The speed of change: Both a challenge and an opportunity for property investment
Do you remember when you were a kid and it was Christmas Eve... It was so exciting, you weren't sure what was going to be under the Christmas tree. Well, it's going to be Christmas eve, for a while.Tim Cook
These were the words used by Apple boss Tim Cook at his company’s last shareholder meeting to describe the ongoing fast-paced technological change ahead of us.
NEW METHODS AND TECHNOLOGIES WILL DRIVE CHANGE
Technological innovation will change design, production and consumer behaviour, revolutionising processes as we know them today. The overriding goal will be to provide customers with the desired individually adapted product as quickly as possible. The methods here are Industry 4.0, production on demand and other process-oriented models. The tools will be the Internet of Things, robotics, 3D printing, big data technologies and the like. Fast adaptation to these methods and technologies and their consistent application will be the deciding factors when it comes to market success. Companies such as the Iberian fashion corporation Inditex (which owns Zara, for example) were highly successful with lead time compression – eliminating dead time in the design, production and delivery cycle. But mass production ultimately remained the logical basis.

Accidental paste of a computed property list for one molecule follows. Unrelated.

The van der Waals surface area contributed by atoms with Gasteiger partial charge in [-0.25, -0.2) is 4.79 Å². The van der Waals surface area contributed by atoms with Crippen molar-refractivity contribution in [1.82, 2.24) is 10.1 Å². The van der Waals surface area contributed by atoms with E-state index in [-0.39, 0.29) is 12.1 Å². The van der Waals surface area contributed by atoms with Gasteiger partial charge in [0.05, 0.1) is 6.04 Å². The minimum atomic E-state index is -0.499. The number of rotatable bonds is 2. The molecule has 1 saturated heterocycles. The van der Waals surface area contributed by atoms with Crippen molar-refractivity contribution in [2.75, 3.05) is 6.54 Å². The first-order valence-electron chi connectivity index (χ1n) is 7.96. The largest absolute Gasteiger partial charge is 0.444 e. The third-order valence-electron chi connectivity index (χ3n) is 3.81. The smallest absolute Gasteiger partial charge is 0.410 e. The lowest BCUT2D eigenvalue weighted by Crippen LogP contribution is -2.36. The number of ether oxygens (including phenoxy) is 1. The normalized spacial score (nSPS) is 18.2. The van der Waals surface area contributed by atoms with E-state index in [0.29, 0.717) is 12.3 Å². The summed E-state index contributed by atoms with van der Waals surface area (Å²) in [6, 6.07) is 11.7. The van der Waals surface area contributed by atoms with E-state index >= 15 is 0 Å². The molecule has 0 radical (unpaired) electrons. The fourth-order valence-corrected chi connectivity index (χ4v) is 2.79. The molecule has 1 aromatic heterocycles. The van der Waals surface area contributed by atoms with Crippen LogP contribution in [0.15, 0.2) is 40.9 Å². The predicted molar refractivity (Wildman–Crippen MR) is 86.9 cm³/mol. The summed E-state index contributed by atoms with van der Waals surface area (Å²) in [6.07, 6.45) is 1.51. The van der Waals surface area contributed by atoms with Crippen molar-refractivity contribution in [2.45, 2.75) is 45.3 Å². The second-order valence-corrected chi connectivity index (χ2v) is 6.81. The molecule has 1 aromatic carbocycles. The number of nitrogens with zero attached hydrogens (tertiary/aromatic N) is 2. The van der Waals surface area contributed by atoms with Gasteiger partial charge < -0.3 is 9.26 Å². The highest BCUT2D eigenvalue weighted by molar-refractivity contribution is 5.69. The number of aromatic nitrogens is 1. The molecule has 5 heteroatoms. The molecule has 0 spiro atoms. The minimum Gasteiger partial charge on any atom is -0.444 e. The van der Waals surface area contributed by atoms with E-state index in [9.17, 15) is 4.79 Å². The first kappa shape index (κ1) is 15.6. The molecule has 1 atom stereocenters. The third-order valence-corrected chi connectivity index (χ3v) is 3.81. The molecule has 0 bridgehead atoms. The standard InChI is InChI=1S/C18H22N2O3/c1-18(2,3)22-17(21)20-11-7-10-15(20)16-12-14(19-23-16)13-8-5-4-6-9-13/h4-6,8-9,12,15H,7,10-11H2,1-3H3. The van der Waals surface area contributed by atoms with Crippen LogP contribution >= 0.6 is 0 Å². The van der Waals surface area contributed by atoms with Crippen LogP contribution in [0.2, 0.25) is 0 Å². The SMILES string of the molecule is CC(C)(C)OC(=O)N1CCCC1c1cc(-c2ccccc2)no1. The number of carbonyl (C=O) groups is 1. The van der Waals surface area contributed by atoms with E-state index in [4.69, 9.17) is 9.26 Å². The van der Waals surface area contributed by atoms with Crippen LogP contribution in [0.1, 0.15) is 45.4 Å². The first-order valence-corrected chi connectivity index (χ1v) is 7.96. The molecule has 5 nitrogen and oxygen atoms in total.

TECHNOLOGICAL ADVANCEMENT LEADS TO INDUSTRIAL PROCESSES MOVING BACK TO THE HOME COUNTRY
The idea of production on demand goes one step further: here, manufacture of the product is triggered when the customer places their order. The aim is to achieve a fast response and the capacity for product customisation on a mass scale by shifting production back into the sales market while cutting costs through the mass deployment of automation. Adidas has demonstrated this with a new plant for sports shoes in Bavaria: shoes are made at the request of the customer, taking just four hours from order input to completion and therefore theoretically capable of being delivered to the customer within 24 hours – a quantum leap as compared to current production times of approx. 3.5 months in Asia.